Kansas lawmakers who want to legalize betting on sports events and allow online sales of lottery tickets are struggling to agree on the details and facing criticism that they’re being too generous toward companies already managing casinos for the state.
The state Senate voted 23-15 on Wednesday to approve a sports betting bill less than month after the Kansas City Chiefs’ victory in professional football’s Super Bowl highlighted how many Kansas fans likely placed wagers on the team out of state or illegally. Approval came after a four-hour debate and sent the bill to the House, but a committee there is working on its own legislation that is likely to differ significantly.
The Senate’s bill would allow people to place bets on sports events through four state-owned casinos managed by private companies through contracts with the Kansas Lottery, and the casino companies could take wagers through computer or cellphone apps. The measure also would allow limited state lottery ticket sales online.
The bill’s supporters don’t expect sports betting to raise more than a few million dollars a year for the state, even if the annual amount wagered reaches $1 billion, because 95% would go back to players in the form of winnings. But 20 states have legalized sports betting, including Colorado, Illinois and Iowa.
“It certainly put us in a position where we can establish sports gaming in Kansas and pull, hopefully pull, wagers from a black market, off-shore, unregulated, untaxed market and bring it into Kansas under a regulated, safe market,” said Senate Vice President Jeff Longbine, a Republican from eastern Kansas who led supporters during a four-hour debate.
The House committee plans to have hearings next month on its rival proposal. Chairman John Barker, a Republican from a central Kansas, where racing greyhounds have long been raised, said the House measure would give the state a larger share of the sports betting revenue and would allow hundreds of retail stores that sell lottery tickets to accept simple bets on sports.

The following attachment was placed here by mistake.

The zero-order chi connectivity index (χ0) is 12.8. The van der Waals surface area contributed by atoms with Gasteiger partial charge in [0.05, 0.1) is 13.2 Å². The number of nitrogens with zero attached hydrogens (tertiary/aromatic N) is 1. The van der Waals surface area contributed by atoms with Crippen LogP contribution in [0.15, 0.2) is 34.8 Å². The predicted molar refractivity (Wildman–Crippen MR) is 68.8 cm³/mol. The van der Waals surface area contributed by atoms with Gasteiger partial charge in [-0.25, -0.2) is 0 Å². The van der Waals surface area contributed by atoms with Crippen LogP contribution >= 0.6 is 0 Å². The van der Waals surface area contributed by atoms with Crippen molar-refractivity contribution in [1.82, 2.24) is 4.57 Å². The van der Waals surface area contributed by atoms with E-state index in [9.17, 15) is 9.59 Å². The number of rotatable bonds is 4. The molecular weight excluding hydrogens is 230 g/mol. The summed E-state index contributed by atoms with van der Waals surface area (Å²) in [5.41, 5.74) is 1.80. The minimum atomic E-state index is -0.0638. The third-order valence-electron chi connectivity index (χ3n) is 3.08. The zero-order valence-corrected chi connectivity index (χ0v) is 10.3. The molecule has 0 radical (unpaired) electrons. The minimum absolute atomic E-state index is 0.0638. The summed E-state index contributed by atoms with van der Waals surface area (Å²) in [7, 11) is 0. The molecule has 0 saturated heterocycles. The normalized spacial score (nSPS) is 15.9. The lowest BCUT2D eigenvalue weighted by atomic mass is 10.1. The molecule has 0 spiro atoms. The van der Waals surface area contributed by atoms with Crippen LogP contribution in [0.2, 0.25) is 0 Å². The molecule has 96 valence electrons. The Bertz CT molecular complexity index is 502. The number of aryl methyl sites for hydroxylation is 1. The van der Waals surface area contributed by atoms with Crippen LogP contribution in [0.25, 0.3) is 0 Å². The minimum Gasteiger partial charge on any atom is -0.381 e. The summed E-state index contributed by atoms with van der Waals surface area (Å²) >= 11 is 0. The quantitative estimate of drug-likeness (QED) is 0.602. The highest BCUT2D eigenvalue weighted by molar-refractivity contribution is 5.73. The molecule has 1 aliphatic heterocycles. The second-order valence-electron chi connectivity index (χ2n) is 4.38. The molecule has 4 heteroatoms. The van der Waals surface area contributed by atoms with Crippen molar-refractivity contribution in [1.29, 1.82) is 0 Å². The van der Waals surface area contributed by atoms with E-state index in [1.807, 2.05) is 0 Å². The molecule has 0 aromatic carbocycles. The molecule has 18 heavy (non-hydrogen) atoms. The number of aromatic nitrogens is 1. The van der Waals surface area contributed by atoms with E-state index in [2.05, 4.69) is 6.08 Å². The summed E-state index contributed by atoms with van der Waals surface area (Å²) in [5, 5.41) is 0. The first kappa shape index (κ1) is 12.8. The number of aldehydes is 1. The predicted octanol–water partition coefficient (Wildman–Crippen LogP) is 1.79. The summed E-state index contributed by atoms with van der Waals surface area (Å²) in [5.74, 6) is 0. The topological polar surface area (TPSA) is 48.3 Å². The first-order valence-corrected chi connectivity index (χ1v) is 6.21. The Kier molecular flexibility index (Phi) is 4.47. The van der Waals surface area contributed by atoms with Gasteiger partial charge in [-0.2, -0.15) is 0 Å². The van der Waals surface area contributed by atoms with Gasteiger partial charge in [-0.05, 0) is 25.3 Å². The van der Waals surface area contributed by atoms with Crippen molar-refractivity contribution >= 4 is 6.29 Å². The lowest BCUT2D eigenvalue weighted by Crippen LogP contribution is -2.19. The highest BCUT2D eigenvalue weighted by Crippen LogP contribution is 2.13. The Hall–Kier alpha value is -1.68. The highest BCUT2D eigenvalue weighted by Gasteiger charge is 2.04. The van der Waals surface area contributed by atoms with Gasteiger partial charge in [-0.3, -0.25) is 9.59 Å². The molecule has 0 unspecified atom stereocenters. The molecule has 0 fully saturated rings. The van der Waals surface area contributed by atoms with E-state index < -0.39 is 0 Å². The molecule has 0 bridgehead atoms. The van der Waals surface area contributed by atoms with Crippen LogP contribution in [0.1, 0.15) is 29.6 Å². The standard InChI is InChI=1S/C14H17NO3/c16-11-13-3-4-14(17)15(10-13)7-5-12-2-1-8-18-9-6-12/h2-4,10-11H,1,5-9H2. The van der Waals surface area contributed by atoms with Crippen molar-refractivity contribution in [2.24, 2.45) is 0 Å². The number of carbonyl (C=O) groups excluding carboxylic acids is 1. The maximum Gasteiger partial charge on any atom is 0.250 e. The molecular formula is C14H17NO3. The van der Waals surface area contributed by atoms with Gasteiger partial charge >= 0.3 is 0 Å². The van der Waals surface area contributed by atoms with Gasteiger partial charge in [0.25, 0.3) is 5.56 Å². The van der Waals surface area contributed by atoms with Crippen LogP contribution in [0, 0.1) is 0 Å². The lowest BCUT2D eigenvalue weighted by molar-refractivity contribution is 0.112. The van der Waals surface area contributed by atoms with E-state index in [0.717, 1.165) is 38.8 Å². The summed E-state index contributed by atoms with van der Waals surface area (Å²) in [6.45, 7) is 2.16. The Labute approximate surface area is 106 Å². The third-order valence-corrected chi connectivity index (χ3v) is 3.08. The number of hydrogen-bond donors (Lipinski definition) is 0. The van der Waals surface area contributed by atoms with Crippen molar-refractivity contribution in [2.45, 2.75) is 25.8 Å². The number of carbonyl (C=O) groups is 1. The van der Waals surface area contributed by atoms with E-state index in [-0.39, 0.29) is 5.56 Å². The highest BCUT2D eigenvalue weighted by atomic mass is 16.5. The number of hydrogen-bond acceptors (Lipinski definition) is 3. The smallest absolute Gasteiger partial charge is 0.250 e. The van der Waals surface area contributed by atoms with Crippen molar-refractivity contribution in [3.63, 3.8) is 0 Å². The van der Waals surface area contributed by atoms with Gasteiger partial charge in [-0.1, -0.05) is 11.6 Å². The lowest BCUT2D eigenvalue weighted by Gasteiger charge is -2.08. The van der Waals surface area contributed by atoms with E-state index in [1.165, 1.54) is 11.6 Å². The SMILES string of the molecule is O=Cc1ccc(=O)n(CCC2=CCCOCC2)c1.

“We thought we would spread it out,” Barker said. “You could be able to go down and buy a lottery ticket and bet on the K-State-KU game, hopefully buy a loaf of bread and 10 gallons of gas or whatever and go home.”
There’s also the question of whether Kansas should try to revive long-closed dog and horse racing tracks. State law allows slot machines at the tracks, but critics say the state’s take is too high for them to be profitable. The Senate voted 18-17 against lowering the tax rate for a dog and horse racing park in Kansas City, Kansas.
The park is owned by billionaire casino mogul Phil Ruffin, a friend of President Donald Trump. The Wichita Eagle reported that in 2018, Senate President Susan Wagle, a Wichita Republican, listed Ruffin as a reference as she sought an ambassadorship, sending an email to a political operative 10 days after for a similar proposal. She voted for Wednesday’s proposal as well.
Democrats in the Senate complained that their chamber’s bill gave too much control over the sports betting to the companies managing the state’s casinos by not requiring separate sports-betting contracts with the lottery and letting the casino managers decide who provides computer or cellphone apps.
Some critics also found the casinos’ favored position galling because of restrictions the bill would place on online lottery ticket sales. About a dozen other states have some form of online lottery sales.
The Kansas Lottery couldn’t use any sound or visual effects simulating a slot machine, allow someone to play more than one game at a time or determine a winner in less than four minutes. The lottery estimates it could boost sales $3 million a year under the bill but by as much as $26 million if the provisions were less restrictive.
Sen. Tom Holland, a Democrat from northeast Kansas, said the bill is a “sucker bet” for the state when it’s likely to see more gambling addicts and other problems from expanded gambling.
“If Kansas is going to extend its gaming products, then that extension needs to be profitable for the state,” Holland said in explaining his no vote.
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